Bowie’s 1971 album is a confident, ironic and highly camp journey through his pre-Ziggy cultural touchpoints. From the career-manifesto Changes, the Frank Sinatra inspired Life On Mars? to Velvet Underground pastiche Queen Bitch – Bowie establishes his eclectic range of influences and his songwriting chops.
With guitarist/arranger Mick Ronson, he lays the foundations for the sound and swagger, of Ziggy, though many still prefer the uncomplicated purity of Hunky Dory.
Latest 2016: Parlophone DB69733 (180gm) £20 – Rarest 1971: RCA SF8287 (1st press) £350 to £400 or the BOWPROMO (see Top Five Rarest Bowie Feature)
4: Low – 1977
The first record in the ‘Berlin’ triptych, Low is crafted with the vinyl format in mind: Side A and Side B are split between songs and instrumentals.
The instrumentals are more eclectic than on Heroes, but contain astounding synth-heavy arrangements, worked
out with collaborator Brian Eno; while Side A contains scattershot, futurist sketches. An influential album that paved the way for the synth-pop of the following decade.
Latest 1991: EMI EMD 1027 £55 – Rarest 1977: RCA INTS 5065 (red vinyl) £500
3: Station To Station – 1976
Though Bowie was in a dark place, medically and spiritually, across just six tracks, Bowie (as the Thin White Duke) redirects the soul of Young Americans into unique, angular funk.
The moody schizophrenia of the title track and Golden Years are remarkable, as is the hymn-like Word On A Wing and quirky Stay. Perhaps the ‘coolest’ record in the Bowie canon, Station To Station is getting a nice double re-issue soon as part of the Who Can I Be Now? boxset, in both original and remixed form.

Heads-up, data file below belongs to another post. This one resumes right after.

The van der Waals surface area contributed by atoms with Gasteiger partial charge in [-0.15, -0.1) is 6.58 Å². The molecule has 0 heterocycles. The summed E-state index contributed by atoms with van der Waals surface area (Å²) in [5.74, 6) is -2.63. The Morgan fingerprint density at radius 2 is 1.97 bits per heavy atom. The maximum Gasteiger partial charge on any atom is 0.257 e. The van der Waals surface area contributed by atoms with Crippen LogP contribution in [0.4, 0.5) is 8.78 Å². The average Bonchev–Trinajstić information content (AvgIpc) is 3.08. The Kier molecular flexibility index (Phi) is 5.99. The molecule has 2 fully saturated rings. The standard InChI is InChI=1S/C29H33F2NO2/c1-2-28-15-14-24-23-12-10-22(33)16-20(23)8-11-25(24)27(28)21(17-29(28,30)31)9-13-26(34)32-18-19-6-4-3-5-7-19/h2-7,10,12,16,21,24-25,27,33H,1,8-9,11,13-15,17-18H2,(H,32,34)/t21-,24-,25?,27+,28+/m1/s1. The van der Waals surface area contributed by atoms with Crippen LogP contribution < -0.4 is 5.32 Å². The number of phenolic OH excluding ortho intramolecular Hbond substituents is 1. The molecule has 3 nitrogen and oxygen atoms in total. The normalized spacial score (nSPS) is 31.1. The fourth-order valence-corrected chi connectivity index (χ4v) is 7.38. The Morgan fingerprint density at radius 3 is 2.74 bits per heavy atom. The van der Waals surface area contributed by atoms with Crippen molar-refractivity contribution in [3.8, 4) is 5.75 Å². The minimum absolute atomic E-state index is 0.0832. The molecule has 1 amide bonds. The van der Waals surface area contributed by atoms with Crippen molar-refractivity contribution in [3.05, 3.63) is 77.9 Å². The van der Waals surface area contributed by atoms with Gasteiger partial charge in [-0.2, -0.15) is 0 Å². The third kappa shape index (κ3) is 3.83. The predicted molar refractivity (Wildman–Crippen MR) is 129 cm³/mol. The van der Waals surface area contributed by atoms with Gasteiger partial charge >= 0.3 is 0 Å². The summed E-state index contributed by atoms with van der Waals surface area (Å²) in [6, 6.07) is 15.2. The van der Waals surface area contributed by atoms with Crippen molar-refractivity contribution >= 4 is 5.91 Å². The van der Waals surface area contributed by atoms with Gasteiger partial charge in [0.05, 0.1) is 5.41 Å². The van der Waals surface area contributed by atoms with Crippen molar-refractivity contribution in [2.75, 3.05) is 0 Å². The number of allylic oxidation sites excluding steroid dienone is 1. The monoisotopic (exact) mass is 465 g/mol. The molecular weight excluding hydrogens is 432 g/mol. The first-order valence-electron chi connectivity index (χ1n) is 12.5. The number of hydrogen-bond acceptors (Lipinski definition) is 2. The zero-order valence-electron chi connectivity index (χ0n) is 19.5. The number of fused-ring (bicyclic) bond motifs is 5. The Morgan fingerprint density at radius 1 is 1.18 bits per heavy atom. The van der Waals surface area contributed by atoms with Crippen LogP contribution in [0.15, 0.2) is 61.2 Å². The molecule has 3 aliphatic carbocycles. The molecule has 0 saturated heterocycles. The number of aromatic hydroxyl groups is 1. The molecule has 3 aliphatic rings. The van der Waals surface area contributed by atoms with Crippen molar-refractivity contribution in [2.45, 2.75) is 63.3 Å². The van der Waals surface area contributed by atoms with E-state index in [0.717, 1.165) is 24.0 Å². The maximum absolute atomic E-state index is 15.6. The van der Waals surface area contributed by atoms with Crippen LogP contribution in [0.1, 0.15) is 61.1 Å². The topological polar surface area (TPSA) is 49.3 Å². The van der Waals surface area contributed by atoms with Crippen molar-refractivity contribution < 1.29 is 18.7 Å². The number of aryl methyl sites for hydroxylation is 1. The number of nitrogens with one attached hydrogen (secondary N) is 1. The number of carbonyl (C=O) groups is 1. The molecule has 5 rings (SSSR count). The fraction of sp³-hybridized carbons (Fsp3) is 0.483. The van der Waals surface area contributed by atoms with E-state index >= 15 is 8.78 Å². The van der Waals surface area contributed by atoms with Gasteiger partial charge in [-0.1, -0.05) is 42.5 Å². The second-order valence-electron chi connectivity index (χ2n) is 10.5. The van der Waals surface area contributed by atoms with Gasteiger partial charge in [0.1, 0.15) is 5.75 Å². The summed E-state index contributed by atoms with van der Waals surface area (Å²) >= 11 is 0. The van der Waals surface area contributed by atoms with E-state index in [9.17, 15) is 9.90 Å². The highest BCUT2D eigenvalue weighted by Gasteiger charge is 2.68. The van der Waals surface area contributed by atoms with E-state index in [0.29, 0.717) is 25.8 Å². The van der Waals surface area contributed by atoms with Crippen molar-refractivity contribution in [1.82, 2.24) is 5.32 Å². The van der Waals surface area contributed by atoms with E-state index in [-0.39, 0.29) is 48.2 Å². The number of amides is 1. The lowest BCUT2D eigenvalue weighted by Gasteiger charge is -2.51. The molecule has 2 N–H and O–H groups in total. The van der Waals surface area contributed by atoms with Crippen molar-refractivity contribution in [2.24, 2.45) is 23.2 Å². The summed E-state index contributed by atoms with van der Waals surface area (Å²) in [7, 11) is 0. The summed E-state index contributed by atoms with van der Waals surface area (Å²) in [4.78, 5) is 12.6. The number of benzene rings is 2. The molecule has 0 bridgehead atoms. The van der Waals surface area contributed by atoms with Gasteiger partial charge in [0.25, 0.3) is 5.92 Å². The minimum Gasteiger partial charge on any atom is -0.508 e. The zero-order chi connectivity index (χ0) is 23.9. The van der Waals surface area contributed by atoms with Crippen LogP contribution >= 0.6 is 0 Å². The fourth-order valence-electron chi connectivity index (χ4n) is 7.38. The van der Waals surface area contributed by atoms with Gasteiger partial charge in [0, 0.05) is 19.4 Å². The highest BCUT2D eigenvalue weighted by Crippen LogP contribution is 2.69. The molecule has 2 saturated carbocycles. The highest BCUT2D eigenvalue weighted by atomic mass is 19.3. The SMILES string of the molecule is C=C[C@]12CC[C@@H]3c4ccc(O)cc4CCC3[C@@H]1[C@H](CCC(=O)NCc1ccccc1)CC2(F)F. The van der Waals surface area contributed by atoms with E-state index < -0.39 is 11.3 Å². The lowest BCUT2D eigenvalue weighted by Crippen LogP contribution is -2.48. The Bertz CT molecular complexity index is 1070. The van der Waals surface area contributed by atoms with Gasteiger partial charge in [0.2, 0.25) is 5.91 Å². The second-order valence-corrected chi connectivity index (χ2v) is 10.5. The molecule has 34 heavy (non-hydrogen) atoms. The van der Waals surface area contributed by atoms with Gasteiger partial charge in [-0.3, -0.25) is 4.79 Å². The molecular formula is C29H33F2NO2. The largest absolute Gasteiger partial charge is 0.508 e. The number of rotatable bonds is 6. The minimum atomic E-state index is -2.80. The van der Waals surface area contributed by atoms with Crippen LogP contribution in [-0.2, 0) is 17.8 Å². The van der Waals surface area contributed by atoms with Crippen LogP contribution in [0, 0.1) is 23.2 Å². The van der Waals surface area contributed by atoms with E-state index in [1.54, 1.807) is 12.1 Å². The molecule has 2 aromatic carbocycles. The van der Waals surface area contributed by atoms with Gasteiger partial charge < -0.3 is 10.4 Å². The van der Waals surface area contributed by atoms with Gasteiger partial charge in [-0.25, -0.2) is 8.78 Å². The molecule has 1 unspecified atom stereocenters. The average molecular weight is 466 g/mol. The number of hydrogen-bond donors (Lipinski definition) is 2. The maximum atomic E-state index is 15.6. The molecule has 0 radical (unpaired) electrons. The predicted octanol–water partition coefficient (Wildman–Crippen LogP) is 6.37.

Latest 2016: DB74766 (‘Who Can I Be Now?’ box) £190 – Rarest 1976: RCA APL 1327 (with original colour sleeve) £500
2: The Rise and Fall of Ziggy Stardust and The Spiders From Mars – 1972
In 1972, this propelled Bowie, or rather his alter-ego, to the status of glam-rock demigod. Sonically, it feels like a coherent and confident evolution of Hunky Dory.
The cinematic, visual quality of the album and its cultural impact have cemented it as a true masterpiece; the punchy 2012 remaster recently got a reissue on vinyl.
Latest 2016: Parlophone DB69734 (180gm) £20 – Rarest 1972: RCA SF8287 (1st press) £200
1: “Heroes” – 1977
“Heroes” is a superlative experience on vinyl, with the title track among the greatest compositions ever. It’s an impassioned love letter to Bowie’s then-adopted home of Berlin and its myriad cultures and the second side’s ambient, haunting instrumentals are key high points.
It remains, for us, his finest LP. We’ll likely get a reissue either this year or next, but previous pressings are quite easy to find secondhand.
Latest 1991: EMI EMD 1025 £45 – Rarest 1977: RCA PL 12522 £50